The D&H retained the scheme's basic appearance but simply changed the colors and applied a "V" pinstripe to the nose. Much of the streamlined equipment was also repainted into D&H colors.
Despite its commendable operations, the Laurentian was discontinued on April 30, 1971. The discontinuation was primarily due to operational challenges, rising maintenance costs, and changing passenger preferences. However, its legacy lived on, with rerouted services continuing under new management.
The Laurentian's run was characterized by a delicate balance between maintaining operational profitability and fulfilling its commitment to its passengers. The ongoing discussions concerning the train's discontinuation were eventually overpowered by the collective voice of its passionate ridership, allowing it to continue its services even amidst shifting railroad trends.
The journey on the Laurentian boasted remarkable views of varied landscapes, particularly due to its trajectory on the Delaware and Hudson and New York Central tracks.
Passengers on board had exclusive access to mesmerizing vistas of sparkling water bodies, elevated terrains, picturesque rural landscapes, and vibrant urban panoramas throughout New York.
Following the Laurentian's official discontinuation in 1971, its services didn't die out entirely. Instead, public support again saw the service return under Amtrak.
What was known as the Adirondack resumed operation on August 6, 1974, interestingly using the same D&H equipment - even the handsome PAs for a time. Today, the train remains one of Amtrak's popular services, witnessing more than 100,000 riders annually.
Despite being replaced by modern services, the Laurentian is not forgotten. Through vintage photographs, retro train models, and historical narratives, the tale of the train continues to be told, educating new generations about this iconic train's contributions.
In its running years, the Laurentian's trajectory navigated a course rich with significant landmarks, bustling cities, and rural landscapes sharing a taste of the regional life. This made the train not just a simple train route, but a moving window into the culture and geography of North-East America and South-East Canada.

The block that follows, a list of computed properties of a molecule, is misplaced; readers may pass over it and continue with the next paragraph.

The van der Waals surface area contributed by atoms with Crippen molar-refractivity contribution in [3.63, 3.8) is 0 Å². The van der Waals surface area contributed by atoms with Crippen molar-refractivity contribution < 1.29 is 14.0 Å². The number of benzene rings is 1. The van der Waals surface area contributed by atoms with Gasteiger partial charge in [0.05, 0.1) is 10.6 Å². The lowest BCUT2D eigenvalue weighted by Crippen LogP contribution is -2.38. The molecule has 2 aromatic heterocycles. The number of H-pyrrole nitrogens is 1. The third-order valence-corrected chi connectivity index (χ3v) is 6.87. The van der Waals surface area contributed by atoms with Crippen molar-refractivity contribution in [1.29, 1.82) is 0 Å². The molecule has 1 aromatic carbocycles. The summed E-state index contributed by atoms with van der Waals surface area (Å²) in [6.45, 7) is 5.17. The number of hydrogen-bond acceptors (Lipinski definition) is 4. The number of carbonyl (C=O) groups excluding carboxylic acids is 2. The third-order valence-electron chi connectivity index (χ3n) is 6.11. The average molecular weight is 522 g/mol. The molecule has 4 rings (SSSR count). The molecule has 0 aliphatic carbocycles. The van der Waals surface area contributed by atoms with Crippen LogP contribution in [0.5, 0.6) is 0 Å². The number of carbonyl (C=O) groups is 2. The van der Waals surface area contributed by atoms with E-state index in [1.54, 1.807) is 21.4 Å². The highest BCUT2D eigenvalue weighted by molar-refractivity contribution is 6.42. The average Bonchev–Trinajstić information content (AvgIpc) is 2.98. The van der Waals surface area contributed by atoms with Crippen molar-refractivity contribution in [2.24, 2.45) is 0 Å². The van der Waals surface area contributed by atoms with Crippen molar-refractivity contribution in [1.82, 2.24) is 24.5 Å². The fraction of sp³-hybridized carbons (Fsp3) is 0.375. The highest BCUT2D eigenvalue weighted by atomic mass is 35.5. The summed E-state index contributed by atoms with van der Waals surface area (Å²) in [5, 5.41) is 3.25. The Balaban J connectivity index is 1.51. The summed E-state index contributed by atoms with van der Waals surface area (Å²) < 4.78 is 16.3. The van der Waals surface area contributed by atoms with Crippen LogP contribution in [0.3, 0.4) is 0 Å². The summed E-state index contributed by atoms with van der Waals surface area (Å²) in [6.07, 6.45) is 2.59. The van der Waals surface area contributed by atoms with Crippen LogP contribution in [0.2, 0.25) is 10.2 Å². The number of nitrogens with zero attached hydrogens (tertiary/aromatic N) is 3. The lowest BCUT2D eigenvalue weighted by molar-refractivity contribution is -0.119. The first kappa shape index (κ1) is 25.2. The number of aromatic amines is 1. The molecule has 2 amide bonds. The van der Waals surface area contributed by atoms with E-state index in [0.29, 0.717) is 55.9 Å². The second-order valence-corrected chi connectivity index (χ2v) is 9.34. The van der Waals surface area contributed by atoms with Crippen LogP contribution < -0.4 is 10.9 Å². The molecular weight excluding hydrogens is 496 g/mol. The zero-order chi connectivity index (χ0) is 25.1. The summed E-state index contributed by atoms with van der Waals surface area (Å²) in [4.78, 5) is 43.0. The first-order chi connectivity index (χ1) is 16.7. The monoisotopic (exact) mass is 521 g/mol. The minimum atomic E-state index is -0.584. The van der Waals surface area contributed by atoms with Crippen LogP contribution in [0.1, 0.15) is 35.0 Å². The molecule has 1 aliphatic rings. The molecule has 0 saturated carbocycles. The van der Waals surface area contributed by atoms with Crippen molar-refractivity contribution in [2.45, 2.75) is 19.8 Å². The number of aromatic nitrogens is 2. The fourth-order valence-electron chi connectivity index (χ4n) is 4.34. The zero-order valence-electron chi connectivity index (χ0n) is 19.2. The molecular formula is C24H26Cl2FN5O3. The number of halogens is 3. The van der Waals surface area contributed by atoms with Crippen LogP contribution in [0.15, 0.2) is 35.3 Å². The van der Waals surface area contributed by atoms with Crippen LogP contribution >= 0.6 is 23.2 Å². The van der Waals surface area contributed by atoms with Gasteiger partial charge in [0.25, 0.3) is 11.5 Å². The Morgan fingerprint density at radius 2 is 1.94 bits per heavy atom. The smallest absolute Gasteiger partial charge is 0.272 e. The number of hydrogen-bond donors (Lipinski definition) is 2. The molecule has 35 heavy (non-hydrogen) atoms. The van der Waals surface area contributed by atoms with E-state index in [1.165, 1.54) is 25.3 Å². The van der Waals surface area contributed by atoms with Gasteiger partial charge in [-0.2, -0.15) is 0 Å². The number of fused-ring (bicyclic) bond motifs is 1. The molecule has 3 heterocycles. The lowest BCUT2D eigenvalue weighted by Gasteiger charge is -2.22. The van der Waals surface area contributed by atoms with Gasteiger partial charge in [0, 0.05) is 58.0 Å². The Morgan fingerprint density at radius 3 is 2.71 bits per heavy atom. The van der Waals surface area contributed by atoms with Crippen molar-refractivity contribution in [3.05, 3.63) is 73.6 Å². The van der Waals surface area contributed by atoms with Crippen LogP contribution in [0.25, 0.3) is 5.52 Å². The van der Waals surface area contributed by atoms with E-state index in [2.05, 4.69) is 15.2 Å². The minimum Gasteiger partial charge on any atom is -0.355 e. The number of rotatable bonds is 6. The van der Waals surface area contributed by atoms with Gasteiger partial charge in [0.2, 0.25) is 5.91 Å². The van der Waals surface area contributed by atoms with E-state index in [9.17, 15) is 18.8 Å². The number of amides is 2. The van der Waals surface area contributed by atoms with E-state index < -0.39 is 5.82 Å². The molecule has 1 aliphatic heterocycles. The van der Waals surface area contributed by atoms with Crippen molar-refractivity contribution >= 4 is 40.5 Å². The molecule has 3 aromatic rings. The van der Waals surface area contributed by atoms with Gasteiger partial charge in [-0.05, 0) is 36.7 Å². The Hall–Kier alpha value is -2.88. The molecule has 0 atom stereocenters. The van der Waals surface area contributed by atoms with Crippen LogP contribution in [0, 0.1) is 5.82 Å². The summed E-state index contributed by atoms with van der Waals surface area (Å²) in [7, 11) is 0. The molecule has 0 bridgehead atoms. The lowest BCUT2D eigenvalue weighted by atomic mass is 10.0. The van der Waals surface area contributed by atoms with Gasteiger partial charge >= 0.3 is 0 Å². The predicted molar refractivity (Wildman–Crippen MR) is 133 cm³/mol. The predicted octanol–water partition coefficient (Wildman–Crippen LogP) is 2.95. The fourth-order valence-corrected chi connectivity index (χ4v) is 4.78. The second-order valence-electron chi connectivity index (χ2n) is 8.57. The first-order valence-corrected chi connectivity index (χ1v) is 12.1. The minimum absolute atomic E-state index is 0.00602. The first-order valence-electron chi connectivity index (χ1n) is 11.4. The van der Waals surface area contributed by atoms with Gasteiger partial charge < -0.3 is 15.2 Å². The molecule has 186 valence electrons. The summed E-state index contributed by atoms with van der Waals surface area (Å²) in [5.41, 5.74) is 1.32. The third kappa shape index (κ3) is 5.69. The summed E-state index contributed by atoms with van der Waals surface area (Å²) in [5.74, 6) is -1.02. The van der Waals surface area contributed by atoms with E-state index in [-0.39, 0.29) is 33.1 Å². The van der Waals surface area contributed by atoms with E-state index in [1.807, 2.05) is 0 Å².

Reflecting on the Laurentian's operational run reveals it as more than just a passenger railroad service. It was a platform that promoted interstate mobility, fuelled regional economies, spurred cultural exchange, and physically embodied technological advancements of its time.
Despite the discontinued services, the Laurentian's reputation as a robust, reliable, and comfortable railroad service continues to endure. Its operational prowess and commitment to passenger comfort set a high standard for following train services.
Stories of the train continue to resonate in the railway enthusiast community, with individuals reminiscing about delightful journeys along the scenic route or conversations with fellow passengers. These memories and stories underline the sentimental value of the Laurentian, making it more than just a service in railroad history.
Even after its operational termination, continues to form a significant part of the Delaware and Hudson's legacy. While the Laurentian was popular for its comfort and scenic route, its discontinuation brought forth a renewed focus on the need for sustainable rail transportation, especially considering rising operational costs.
This underlined the need for advancing rail technology and infrastructure, intending to meet evolving market demands.
In conclusion, the Laurentian, operated by the Delaware and Hudson, was a critical player in the industry, carving its unique space in the annals of North American railroad history.
Despite the passage of time, the echo of its whistle lives on, whispering tales of an era marked by steel, steam, and untiring journeys across northeastern America and southeastern Canada.
With its name eternally etched in railroad annals, the Laurentian continues to inspire modern railway services, encouraging them to push the envelope of efficiency, comfort, and sustainability.